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Putting family first

In celebration of Father’s Day and National Indigenous Peoples Day, we’re highlighting Inuit artist and father, Parr, and his work, Father and Son Hunting.

 

Parr

Parr. Father and Son Hunting, 1967. Stonecut, Overall: 58.8 x 36.6 cm. Gift of Samuel and Esther Sarick, Toronto, 2002. © Art Gallery of Ontario, 2002/9719

At the centre of Inuit culture is family and for Inuit artist Parr, the same can be found at the heart of his work. Unlike other Inuit artists, Parr rarely drew inspiration from cosmological and sacred stories. Instead, he favoured portrayals of his early life.

Parr was born in 1893 on southern Qikiqtaaluk (Baffin Island), Nunavut. He grew up in the traditional Inuit way of life, spending his days hunting and later raising a family on the Island. Like many Inuit, Parr was a hunter for most of his life – a good one at that – until an accident brought an end to his hunting days. Unable to hunt any longer, Parr and his wife Eleshushee relied almost completely on their eldest sons.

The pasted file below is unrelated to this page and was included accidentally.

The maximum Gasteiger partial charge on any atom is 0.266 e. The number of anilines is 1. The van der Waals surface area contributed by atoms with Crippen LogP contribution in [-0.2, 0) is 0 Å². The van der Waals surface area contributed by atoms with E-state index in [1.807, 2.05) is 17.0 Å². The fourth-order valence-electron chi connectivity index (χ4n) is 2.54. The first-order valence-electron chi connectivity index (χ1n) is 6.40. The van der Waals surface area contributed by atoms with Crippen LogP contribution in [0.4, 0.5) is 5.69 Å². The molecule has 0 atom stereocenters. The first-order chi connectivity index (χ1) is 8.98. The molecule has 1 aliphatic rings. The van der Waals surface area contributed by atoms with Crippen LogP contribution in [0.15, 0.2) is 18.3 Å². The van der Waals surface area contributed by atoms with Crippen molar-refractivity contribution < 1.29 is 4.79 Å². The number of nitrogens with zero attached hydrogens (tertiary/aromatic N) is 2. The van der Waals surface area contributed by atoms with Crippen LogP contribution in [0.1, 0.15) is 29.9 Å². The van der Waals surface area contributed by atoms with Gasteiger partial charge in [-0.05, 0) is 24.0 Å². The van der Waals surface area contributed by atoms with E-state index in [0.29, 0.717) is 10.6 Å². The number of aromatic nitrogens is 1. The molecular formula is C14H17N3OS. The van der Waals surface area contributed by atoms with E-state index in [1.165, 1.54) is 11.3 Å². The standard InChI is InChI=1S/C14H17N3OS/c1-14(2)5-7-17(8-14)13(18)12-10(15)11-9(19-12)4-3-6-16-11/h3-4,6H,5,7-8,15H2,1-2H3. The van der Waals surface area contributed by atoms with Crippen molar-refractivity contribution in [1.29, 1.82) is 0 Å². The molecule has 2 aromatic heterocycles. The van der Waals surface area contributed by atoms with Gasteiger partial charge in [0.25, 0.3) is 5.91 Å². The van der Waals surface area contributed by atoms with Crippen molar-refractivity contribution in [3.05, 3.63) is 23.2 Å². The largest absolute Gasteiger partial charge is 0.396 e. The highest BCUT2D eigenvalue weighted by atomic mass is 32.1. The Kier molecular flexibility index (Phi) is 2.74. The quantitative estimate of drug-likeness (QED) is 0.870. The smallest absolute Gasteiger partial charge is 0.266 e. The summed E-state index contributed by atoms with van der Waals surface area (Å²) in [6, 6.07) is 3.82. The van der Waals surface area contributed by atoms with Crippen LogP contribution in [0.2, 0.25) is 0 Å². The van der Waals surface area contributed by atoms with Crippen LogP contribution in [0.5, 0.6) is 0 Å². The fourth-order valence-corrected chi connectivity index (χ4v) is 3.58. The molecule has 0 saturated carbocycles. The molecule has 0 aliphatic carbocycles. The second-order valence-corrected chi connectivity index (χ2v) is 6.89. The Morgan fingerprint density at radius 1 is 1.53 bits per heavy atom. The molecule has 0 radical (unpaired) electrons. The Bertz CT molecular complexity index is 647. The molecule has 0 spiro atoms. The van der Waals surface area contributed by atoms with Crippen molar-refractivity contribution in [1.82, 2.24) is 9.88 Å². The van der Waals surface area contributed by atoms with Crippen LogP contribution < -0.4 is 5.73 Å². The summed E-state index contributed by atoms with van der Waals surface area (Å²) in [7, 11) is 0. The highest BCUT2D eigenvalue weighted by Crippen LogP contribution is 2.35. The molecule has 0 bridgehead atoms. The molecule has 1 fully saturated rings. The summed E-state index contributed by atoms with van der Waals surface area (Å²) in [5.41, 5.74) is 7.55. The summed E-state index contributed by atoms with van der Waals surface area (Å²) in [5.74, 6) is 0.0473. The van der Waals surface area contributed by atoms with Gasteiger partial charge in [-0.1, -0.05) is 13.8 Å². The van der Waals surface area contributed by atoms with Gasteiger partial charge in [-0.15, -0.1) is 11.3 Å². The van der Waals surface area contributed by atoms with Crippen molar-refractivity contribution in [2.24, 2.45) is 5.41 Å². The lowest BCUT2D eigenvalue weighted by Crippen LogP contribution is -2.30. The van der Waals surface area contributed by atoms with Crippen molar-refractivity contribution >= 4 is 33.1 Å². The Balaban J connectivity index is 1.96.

At 68 years old, on the advice of Terry Ryan, Parr and Eleshushee began drawing in order to make a living. The pair began to draw with great passion after their move to Kinngait (Cape Dorset), a place where many Inuit printmakers thrived. Regarded as the Capital of Inuit Art, Kinngait has produced a number of drawing, printmaking and carving artists, including Pitseolak Ashoona, Annie Pootoogook, Shuvinai Ashoona, Kenojuak Ashevak and Timotee Pitsiulak.

 Parr’s works primarily depict traditional hunting and the nomadic lifestyle of the Inuit. Filled with animals and hunters drawn in a deliberate style that disregards naturalism or perspective, Parr’s work expresses his love for a rapidly changing way of life due to colonial incursion. Father and Son Hunting is a minimalistic yet vivid depiction of a father and son participating in a seal hunt –  something very special both culturally and traditionally for Inuit families. The Inuit hunt seal in the Canadian Arctic to this day. These displays of Inuit culture were a staple in Parr’s nearly decade-long artistic career and a tribute to his way of life and the family he cared for. 

Parr's work influenced many other artists in Kinngait, including two of his sons, Nuna and Peter, who went on to become artists themselves. Today, Parr's drawings serve as a beautiful record of Inuit life for future generations.

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